There are credible reports that in some rural areas members of Christian organizations have been physically assaulted for alleged attempts to convert Buddhists. In one instance, in April, a Buddhist monk was reported to have assaulted two members of the Salvation Army, claiming that they were attempting to convert a person they were meeting with. The Salvation Army members were shaken by the incident but not seriously injured. In some rural areas, small Christian organizations have stated that they do not report cases of harassment in order to avoid additional attention. In other areas, religious leaders have found that a peaceful coexistence can be maintained as long as the leaders of all of the religious communities maintain a dialog.
On December 5, 2001, a total of 12 Muslim supporters of the Sri Lankan Muslim Congress were killed in 2 separate incidents. The killings occurred on Parliamentary election day and appear to have been politically--and not religiously--motivated. The alleged perpetrators, including a former Minister, currently are awaiting trial.
There are reports that members of various religious groups give preference in hiring in the private sector to members of their own group or denomination. This practice likely is linked to the country's ongoing ethnic problems and does not appear to be based principally on religion. There is no indication of preference in employment in the public sector on the basis of religion.
In April 2001, three Sinhalese men attacked a Muslim cashier. The Muslim community in Mawanella protested police inaction during and after the attack. In response, approximately 2,000 Sinhalese, including Buddhist monks, rioted in the Muslim section of town and confronted the Muslim protesters. Two Muslims were killed, and a number of buildings and vehicles were destroyed. The Muslim community throughout the western portion of the country staged a number of protests claiming the police did nothing to prevent the riot. Some of the protests resulted in direct clashes between the Muslim and Sinhalese communities. The police investigation of these incidents remains open, but no one has been arrested in connection with the violence.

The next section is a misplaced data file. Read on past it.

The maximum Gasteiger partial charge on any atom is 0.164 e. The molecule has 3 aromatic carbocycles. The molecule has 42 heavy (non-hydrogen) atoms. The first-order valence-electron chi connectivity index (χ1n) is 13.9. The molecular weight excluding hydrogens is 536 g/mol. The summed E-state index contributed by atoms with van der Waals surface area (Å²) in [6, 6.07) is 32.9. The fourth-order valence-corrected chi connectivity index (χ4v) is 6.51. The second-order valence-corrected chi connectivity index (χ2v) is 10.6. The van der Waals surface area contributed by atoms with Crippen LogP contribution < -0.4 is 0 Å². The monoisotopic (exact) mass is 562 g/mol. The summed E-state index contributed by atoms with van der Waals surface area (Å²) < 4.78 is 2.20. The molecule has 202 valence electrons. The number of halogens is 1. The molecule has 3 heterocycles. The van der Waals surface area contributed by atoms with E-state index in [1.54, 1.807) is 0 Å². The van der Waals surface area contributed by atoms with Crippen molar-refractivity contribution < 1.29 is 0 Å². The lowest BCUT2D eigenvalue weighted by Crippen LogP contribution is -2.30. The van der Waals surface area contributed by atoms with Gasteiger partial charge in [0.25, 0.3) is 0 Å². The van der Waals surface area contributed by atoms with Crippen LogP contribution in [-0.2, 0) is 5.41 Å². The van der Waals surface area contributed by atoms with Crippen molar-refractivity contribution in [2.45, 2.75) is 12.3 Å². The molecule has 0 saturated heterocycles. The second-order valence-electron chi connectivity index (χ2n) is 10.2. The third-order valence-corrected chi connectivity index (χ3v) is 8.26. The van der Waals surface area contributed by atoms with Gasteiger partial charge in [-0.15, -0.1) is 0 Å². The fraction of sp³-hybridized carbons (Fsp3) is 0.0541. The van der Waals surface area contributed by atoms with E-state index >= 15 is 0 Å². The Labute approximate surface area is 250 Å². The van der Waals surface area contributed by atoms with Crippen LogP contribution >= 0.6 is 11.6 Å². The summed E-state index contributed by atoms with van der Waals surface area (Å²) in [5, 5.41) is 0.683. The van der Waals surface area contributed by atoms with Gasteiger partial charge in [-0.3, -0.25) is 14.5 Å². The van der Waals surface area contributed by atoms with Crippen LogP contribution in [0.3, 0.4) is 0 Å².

In mid-February 1999, a group of religious leaders from the Buddhist, Hindu, Muslim, and Christian communities made a visit to the north central part of the country, an LTTE-controlled area. The purpose of the visit was to assess the humanitarian situation and to talk with senior LTTE leaders. The group later met with the President, but there were few concrete results. However, since the ceasefire went into effect in December 2001, there has been increasing contact and dialog among religious leaders. For example, Buddhist leaders have been able to travel through LTTE-controlled areas to get to Buddhist shrines in the Jaffna area.
Section IV. U.S. Government Policy
The U.S. Embassy discusses religious freedom issues with the Government in the context of its overall dialog and policy of promoting human rights. Representatives of the Embassy regularly meet with representatives of all of the country's religious groups to review a wide range of human rights, ethnic, and religious freedom issues. The U.S. Ambassador has met with many religious figures, both in Colombo and in his travels around the country. Christian bishops and prominent Buddhist monks, as well as prominent members of the Hindu and Muslim communities, are in regular contact with the Embassy. The Embassy has been supportive of efforts by interfaith religious leaders to promote a peaceful resolution of the conflict.